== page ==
Golf Bucks County

By Bob Oliver

Middletown Country Club

Middletown is a compact 80 acres of challenging golf, with rolling hills and large specimen trees that have watched many golfers travel its fairways over time. It has retained its old time feel with tees and greens in close proximity, allowing golfers to walk the course if they choose.

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5 Ponds matures into must play

Written by Steve Gordon on .

It has been ages since I'd visited Warminster Five Ponds Golf Club. At the time it was the youngest course in Bucks County.

 

These days that distinction is held by Makefield Highlands Golf Club. Over the years Five Ponds has matured into a fine layout.

 

Five Ponds --- its name taken from the water hazards found on the course --- was an almost instant success in 1988. It provided a newer, varied, and challenging design from the older established courses in the immediate area while it presented a longer track for today's game of technology and big hitters.

 

My recent visit to Five Ponds revealed easier access in and out of the course with more available parking and a traffic light on busy Street Road. As for the golf course, it has matured and in the process some of its open look is gone. That isn't to say the holes are claustrophobic, it is saying that the holes are more defined and separated.

 

The golf course itself has seen no major changes to its design other than the maturing of saplings into trees and a few additions of some foliage that eliminated some of the open sight lines that existed around the course.

 

PGA Professional Gary Deetscreek runs a tight and efficient operation for this municipal operated facility with a pro shop upscale from your usual public daily fee golf course that doesn't feature upscale prices. While the golf course is always being spruced up, there are no plans for any major revisions. 

 

Deetscreek said there would be some bunker reconstruction soon. "The bunkers just have gotten too sloppy over time," commented Deetscreek, the 1981 GAP Philadelphia Amateur Champion.  

 

After you check into the pro shop a starter will efficiently line you up and keep things going off the first tee. There is an all grass practice area where you can get in a warm up session if you get there early or practice on after your round. To test your short stick there is a multilevel practice putting green.

 

Then it is on to the business of playing golf. I played on a Friday in a foursome including one female and one senior player with two walkers and two players in a cart on a course that was easily traversed in under four-and-a-half hours.

 

The first hole starts you out with a shortish 360 yard (white tees) par 4 that goes downhill from the tee and dog legs left then slightly uphill to a fairly flat benign green. Fescue-laden mounds are featured on both sides of the fairway with a fairway bunker on the outside of the dogleg that is reachable from the tee.

 

Most of the greens at Five Ponds are mild without wild contours and slopes and the observant average player can see the few subtle breaks on them. There are no tricks to the greens or the golf course in general. With the severe weather in the area the greens are being cut a bit longer than they normally would be to keep them from burning out. That said, there are some quick putts you need to watch for if you are on the wrong side of some holes.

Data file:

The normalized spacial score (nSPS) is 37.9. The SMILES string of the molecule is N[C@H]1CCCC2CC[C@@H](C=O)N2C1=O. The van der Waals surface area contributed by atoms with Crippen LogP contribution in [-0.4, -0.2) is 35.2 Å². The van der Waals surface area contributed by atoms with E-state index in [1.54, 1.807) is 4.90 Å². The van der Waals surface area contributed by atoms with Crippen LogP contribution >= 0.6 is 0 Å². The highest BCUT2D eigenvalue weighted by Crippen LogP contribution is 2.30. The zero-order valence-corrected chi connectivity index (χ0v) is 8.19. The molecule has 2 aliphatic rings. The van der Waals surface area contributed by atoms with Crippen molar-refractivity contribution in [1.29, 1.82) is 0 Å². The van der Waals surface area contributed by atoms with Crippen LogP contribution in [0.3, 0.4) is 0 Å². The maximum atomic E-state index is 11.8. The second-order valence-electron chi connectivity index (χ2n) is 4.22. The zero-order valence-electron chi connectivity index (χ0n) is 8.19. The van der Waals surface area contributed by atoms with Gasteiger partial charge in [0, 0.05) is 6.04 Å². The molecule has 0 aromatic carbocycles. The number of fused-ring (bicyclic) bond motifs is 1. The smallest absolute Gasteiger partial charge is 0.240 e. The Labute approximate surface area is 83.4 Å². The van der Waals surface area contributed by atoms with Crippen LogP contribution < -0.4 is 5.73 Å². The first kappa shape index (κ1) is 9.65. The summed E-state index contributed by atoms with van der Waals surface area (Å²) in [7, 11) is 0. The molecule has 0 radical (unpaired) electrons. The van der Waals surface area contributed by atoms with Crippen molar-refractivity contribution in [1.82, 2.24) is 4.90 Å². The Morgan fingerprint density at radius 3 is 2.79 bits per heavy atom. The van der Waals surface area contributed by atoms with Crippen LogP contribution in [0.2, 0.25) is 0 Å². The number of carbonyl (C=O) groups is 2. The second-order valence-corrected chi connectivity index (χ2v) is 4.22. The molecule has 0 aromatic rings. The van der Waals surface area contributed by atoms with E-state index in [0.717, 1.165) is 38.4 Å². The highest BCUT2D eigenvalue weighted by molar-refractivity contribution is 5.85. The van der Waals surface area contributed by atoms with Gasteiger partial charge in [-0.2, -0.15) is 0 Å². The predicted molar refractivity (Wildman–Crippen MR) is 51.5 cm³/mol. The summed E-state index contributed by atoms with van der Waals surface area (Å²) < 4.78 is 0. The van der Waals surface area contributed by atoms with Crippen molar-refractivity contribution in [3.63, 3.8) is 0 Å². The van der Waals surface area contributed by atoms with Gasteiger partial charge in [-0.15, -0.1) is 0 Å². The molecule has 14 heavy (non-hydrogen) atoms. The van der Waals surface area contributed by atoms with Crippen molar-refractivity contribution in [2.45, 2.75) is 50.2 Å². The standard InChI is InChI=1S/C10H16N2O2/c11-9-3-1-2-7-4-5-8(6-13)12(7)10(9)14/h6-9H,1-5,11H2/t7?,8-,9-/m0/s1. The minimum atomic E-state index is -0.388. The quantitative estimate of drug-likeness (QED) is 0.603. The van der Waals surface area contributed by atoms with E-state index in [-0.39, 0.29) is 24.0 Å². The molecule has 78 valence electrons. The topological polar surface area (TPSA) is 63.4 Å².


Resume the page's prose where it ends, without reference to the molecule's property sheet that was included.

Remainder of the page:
The first real test comes on the fourth tee with a forced carry over a small creek. The 169-yard carry from the white tee (201 blue tees) sounds easy, but if you are there on a day when the prevailing wind is in your face and more than a breeze, it comes into play. The fun doesn't end there on this 381 yarder because one of the five ponds on the course guards the green. That means another forced carry and it is 100 yards of water to cross. In fairness to all players however, there is a fairway right that is accessible to lay-up to if you don't think you can reach the green.

 

Eight and nine provide a power packed test to finish the front nine that would not be out of place on any championship layout. Both are par 4 holes but the 8th plays 448 from the tips, 432 from the whites, and a stout 341 from the reds with OB the entire left side and another creek to cross about 130 from the green. The scorecard lists nine as 364 yards from the whites but it plays longer with a severe uphill second shot (and another creek to cross).

 

The back nine has just a tough collection of difficult tests with some let up built into the layout. Twelve is a short 487 yard par 5 from the white tees but if you can't keep it straight going down the fairway not much wider than a couple of hotel hallways you can rack up some strokes there. Fifteen is a par 5 with some length but if you play it smart it is more playable than 12 as it takes you to the hole with probably the most challenging tee shot of the day.

 

If you can negotiate the narrow driving area and carry a creek to an uphill fairway most of the battle is done. Miss the big greenside bunker on the front right of the green and stay out of the trees on the left and it's an easy hole. Easy on paper. Seventeen is a par-3 with a peninsula green and on the day I played it, into a stiff but not overpowering wind. I cracked a solid 5 iron that usually goes 170 plus, and from 154 yards it fell short of the green into the water.

 

As you putt out on 18 you can look back over the course and your golf experience of the day. The tees and fairways were uniformly in good condition along with the greens. If your game isn't what you would like it to be, you can schedule lessons with Deetscreek on site.